Risk, Uncertainty and the Relentless Pursuit of Self-Actualization

Climbing and, indeed, all alpine-oriented sports are inherently dangerous. I clearly don’t need to state that fact. As any piece of climbing gear or climbing guidebook will tell you, CLIMBING IS DANGEROUS. Just this past September, we lost Kyle Dempster and Scott Adamson in Pakistan. In almost any climbing magazine, there will be a special section dedicated to the recent deaths and accidents that have occurred in the climbing community. Hell, risk is one of the reasons some people climb in the first place!

I’m not going to write an opinion entry on how much risk is too much, or spend too much time pondering the pointlessness of the sport that has changed my life. I am, however, going to reiterate that to be alive is to be at risk; to be alive is to be uncertain. Many climbers, I believe, just have a hankering to face the reality of that a little more head-on.

Which brings me to James.

I had just finished a day of climbing at Indian Creek followed by another day at Mill Creek outside Moab. I was tired, it was warm, the sunset was and delicious pink, I was about to eat food, I was complete psyched on life, and then my mother called to inform me that my childhood friend had passed away.

The juxtaposition of feelings is difficult to describe. This was a person who was born two houses down from me, two weeks before me. He was the first non-family member to whom I ever professed love. James was born with heart trouble, and so was not able to play team sports growing up, but he was still the one who taught me how to tackle, how to wrestle, the throw a football and play basketball. We’d play in the pool together, and he’d speak in ridiculous voices, vigorously rubbing his eyes in a strange tick that was uniquely his whenever he thought something was funny. He always knew how to make a person laugh and was pursuing comedy in Chicago before having to have open heart surgery in October. James and I had not been very much in touch after we both graduated from UNH, but the connection was always there, and those roots go deep.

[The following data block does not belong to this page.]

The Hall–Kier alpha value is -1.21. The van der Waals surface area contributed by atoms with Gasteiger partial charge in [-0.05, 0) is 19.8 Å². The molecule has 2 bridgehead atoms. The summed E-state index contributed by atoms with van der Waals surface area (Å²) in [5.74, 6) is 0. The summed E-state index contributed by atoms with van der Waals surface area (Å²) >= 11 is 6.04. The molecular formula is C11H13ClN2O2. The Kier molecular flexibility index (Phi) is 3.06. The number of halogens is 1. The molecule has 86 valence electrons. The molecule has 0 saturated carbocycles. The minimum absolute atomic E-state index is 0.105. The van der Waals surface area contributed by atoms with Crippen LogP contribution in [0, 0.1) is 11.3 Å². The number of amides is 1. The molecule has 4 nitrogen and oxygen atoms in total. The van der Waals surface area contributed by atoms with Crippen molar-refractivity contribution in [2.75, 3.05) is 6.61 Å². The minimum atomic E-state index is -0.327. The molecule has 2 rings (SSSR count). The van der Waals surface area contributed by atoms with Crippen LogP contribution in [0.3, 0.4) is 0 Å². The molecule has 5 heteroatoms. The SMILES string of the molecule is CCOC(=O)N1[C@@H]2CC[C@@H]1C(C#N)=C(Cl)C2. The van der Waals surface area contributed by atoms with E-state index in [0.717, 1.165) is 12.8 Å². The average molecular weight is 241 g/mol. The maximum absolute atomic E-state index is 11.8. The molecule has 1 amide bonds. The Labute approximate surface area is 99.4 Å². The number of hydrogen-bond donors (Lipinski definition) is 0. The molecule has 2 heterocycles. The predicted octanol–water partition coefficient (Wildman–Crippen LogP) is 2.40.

Back in the Spring, shortly after I had decided to leave home, I was having a conversation with James’s mom at a town meeting. She asked me how I was doing, and I told her of my plans to set off on my own for the first time. “Good for you!” she exclaimed, “You know, you deserve to be doing something you love to do. Look at Jamesy. He’s working jobs that he just hates out there in Chicago, but he’s making it work so he can do something he loves to do. You’re both so young and so capable, and I just really think you deserve to do what feels right to you.”

It’s been a significant thing to me; to set out from the safety of home, to do the hustle and the dance necessary in pursuit of what I love to do (in this case, travel, climb, and write). But, as I’ve been working through saying goodbye to James in the last two weeks, I’ve realized how important a role model he has been for me. James was not a climber, he did not take “undue risks;” his whole life was a risk. He knew it, and he didn’t frickin’ hesitate to get after what he wanted from his life. I want to be like James. I want to relentlessly pursue that which makes me feel alive, throughout all the risk and uncertainty. Maybe I’ll get a little bit of James’s luck and make a few people laugh along the way.

Kind regards and love to all who knew and are missing James Conklin,


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